Neo-Con Doesn’t Get the Importance of Rand Paul’s Filibuster
Rand Paul’s 13-hour filibuster over domestic drone strikes has set the Neo-Con world on edge. The old bulls feel threatened by the surging new bulls. For decades conservatives have been waiting for someone to stand up against the spineless, too-long-in-Congress, old guard Republicans.
John McCain and Lindsey Graham were the first to excoriate Paul and his fellow constitutionalists. About the only thing that keeps McCain in the Senate is that he was a prisoner of war during Vietnam War. I’m sorry, but that does not qualify a person for public office. My father was at Pearl Harbor on December 7, 1941, served in the Pacific during World War II, and also soldiered in Korea where he lost his right leg in a mortar attack. He would have been quick to tell you that none of these things made him better qualified to run for political office, except maybe to tell you that war is hell and you better think long and hard about committing a nation to it.
But now we have Bill Kristol taking a swipe at the Rand Paul filibuster. Here was Kristol’s take on the story:
“How much staying power is there in a political stance that requires waxing semi-hysterical about the imminent threat of Obama-ordered drone strikes against Americans sitting in cafes?
“Is patting Rand Paul on the back for his fear-mongering a plausible path to the presidency for Marco Rubio or Ted Cruz? Is embracing kookiness a winning strategy for the Republican Party? We doubt it.”
Let’s get something straight. It was Eric Holder’s unwillingness to make a definitive statement about drone strikes that led Paul and others to pursue the filibuster. Holder eventually conceded that he either was not clear or got caught and sent a letter clarifying his position. “[I]n the words of Senator Paul, it took ‘a month and a half and a root canal’ to get this answer.”
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But there is a bigger issue not often consider. Laws are written ambiguously on purpose. Ambiguity leaves room for interpretation by administration lawyers and politicians in general. Who gets to define “extraordinary circumstances” and “emergencies”?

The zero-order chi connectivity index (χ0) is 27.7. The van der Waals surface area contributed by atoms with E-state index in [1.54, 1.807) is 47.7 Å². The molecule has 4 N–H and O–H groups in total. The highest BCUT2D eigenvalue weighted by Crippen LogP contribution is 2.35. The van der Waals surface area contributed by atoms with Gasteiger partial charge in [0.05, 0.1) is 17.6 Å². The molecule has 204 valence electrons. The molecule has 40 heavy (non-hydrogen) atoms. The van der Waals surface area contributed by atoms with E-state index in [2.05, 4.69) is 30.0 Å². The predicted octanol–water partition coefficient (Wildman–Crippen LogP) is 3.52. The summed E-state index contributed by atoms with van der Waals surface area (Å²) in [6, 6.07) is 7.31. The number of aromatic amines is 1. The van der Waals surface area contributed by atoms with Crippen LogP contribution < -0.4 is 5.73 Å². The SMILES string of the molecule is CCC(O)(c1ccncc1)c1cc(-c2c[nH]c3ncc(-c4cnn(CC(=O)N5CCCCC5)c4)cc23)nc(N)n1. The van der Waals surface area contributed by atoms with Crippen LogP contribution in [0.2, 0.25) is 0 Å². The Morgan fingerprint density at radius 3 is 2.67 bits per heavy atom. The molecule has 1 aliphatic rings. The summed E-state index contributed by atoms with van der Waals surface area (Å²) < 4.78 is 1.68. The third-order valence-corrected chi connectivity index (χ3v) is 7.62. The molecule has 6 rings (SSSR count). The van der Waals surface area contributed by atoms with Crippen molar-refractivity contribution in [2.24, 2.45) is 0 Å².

Every government program has grown in size, scope, and expense from its original sale to the American people. Glenn Jacobs reminds us how consistent government creep works:
“Unfortunately, history shows that government programs almost never remain within the constraints under which they are first proposed. For instance, the Patriot Act was written ostensibly to give the federal government more tools to fight terrorism. Within a few years of its implementation, however, surveillance powers which the Patriot Act granted the FBI were used to obtain evidence in a cockfighting case in Tennessee. While animal cruelty is abhorrent, I think we can all agree that it is not a threat to national security. Likewise, RICO laws, originally aimed at organized crime, have been used to prosecute everyone from pro-life activists to junk bond dealers. Or look at federal income tax rates which, in 1913, were 1% on incomes up to $20,000 (a sizable income back then) all the way up to 7% on incomes over $500,000. Of course, today these rates are multiples higher.”
McCain, Graham, and Kristol believe they can negotiate with the Democrats in good faith. Every time they’ve tried it, the Democrats get the best of them. Rand Paul put the Democrats on notice that they’re in for a fight.
Kristol brings no energy to the GOP. He’s a political downer who is desperately trying to stay relevant so he can continue to get paying gigs from the GOP Establishment and be invited to all the best parties that Washington has to offer.